Graduate school can be extremely expensive, with many students taking out multiple loans to cover the costs. According to data from the Federal Reserve, the average graduate student loan debt is over $71,000. With interest rates on the rise, managing multiple student loans can quickly become overwhelming. Consolidating your graduate school loans into one new loan with a fixed interest rate can help simplify your payments and potentially save you money over the life of the loan.

What is Student Loan Consolidation?

Student loan consolidation allows you to combine multiple federal student loans into one new loan. This new consolidated loan will have a fixed interest rate based on the weighted average of the rates on the loans being consolidated. Consolidating loans can have several key benefits:

  • Simplify repaying loans with a single monthly payment instead of multiple payments
  • May qualify for lower monthly payments with extended repayment terms
  • Gain access to alternative repayment plans or forgiveness programs
  • Reduce interest costs by qualifying for a lower fixed rate

Federal student loans including Direct Loans, Perkins Loans, and FFEL Program loans are all eligible for consolidation. Private student loans cannot be consolidated into federal direct consolidation loans.

Should You Consolidate Your Graduate Loans?

Here are some key factors to consider when deciding if consolidating your graduate school loans is right for you:

Interest Rate Savings – Consolidating can lower your interest rate if you have older loans at a higher fixed rate or variable rate. Consolidating resets the rate based on your combined loans.

Repayment Term Flexibility – Consolidating loans can extend your repayment term up to 30 years. This spreads payments over a longer period for a lower monthly minimum payment.

Loan Forgiveness Eligibility – Consolidating loans can allow access to certain forgiveness programs like Public Service Loan Forgiveness (PSLF). Access depends on the loan types consolidated.

Future Borrowing Needs – Once consolidated, loans cannot be consolidated again or separated. This may limit future borrowing if needed.

Deferment and Forbearance – Deferment and forbearance options can be lost when consolidating. Make sure to evaluate before giving up these options.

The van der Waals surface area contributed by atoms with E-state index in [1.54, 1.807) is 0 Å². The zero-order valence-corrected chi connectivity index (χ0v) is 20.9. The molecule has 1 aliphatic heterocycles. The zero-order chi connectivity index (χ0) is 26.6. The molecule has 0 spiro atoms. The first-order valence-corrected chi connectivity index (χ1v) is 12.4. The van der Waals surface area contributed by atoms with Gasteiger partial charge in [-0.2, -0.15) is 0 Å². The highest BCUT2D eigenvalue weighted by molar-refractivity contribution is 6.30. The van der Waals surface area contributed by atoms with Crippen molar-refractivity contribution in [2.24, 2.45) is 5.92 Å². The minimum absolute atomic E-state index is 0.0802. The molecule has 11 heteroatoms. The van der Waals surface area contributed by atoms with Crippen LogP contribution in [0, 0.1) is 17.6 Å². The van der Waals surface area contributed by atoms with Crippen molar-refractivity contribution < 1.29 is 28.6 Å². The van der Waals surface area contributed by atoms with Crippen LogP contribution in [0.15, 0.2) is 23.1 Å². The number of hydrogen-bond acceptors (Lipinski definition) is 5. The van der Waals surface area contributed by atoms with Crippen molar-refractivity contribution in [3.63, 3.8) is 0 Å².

Analyze your specific loan situation carefully before deciding if consolidation is optimal. Use student loan calculators and the Federal Student Aid website tools to run the numbers.

How to Consolidate Graduate School Loans

Follow these steps to research, apply, and complete the federal student loan consolidation process:

  • Review current loans – Log in to your Federal Student Aid account and access loan details including balances, rates, loan types, and servicers.
  • Research consolidation pros and cons – Use student loan calculators and the Federal Student Aid information to analyze consolidation scenarios.
  • Check consolidation eligibility – Make sure all loans are federal direct loans or FFEL loans. At least one loan must be in grace period or repayment (not in school deferment).
  • Select a servicer – Research the federal loan servicers and select the company you want managing the new consolidated loan.
  • Complete application – Apply online with your selected servicer. Provide loan data, choose repayment plan, and submit cosigner details if applicable.
  • Monitor progress – Loan verification and processing takes 30-90 days. Make payments on current loans until the consolidation is complete.
  • Update auto-debit – Set up automated payments through your servicer website on the new consolidated loan to avoid missed payments.

FAQs about Consolidating Graduate School Loans

What types of loans can be consolidated?

Federal Direct Loans, FFEL Program loans, and Perkins Loans can be consolidated. Private student loans are not eligible. At least one loan must be in the grace period or in repayment (not deferred).

What are the requirements for joint consolidation?

Spouses can consolidate their loans together. The combined balance will be under both names. Spouses’ credit scores are averaged to determine the interest rate.

Can I consolidate just some of my loans?

No, federal consolidation requires combining all eligible federal loans into one new loan. You cannot pick and choose specific loans to consolidate.

How do I apply for Public Service Loan Forgiveness with consolidated loans?

To receive PSLF credit for payments before consolidation, you must consolidate your loans first and then submit the PSLF form. Payments before consolidation on any Direct Loans will still qualify.

Can I still get an income-driven repayment plan after consolidating?

Yes, you can select an income-driven repayment plan like REPAYE or PAYE when you apply for federal direct consolidation. Your monthly payment will be based on your AGI.

Key Takeaways

  • Consolidating graduate school loans can simplify repayment with one monthly bill and lower interest costs but also limits future flexibility.
  • Federal student loans are eligible for consolidation while private loans are not.
  • Analyze your specific loans and financial goals before deciding to consolidate.
  • The consolidation application process takes 30-90 days – keep making normal payments until completed.

Consolidating loans is a personal decision based on your loan situation. Use all available information and tools to determine if consolidation is the right choice for managing your graduate school debt.

Categories: Loan


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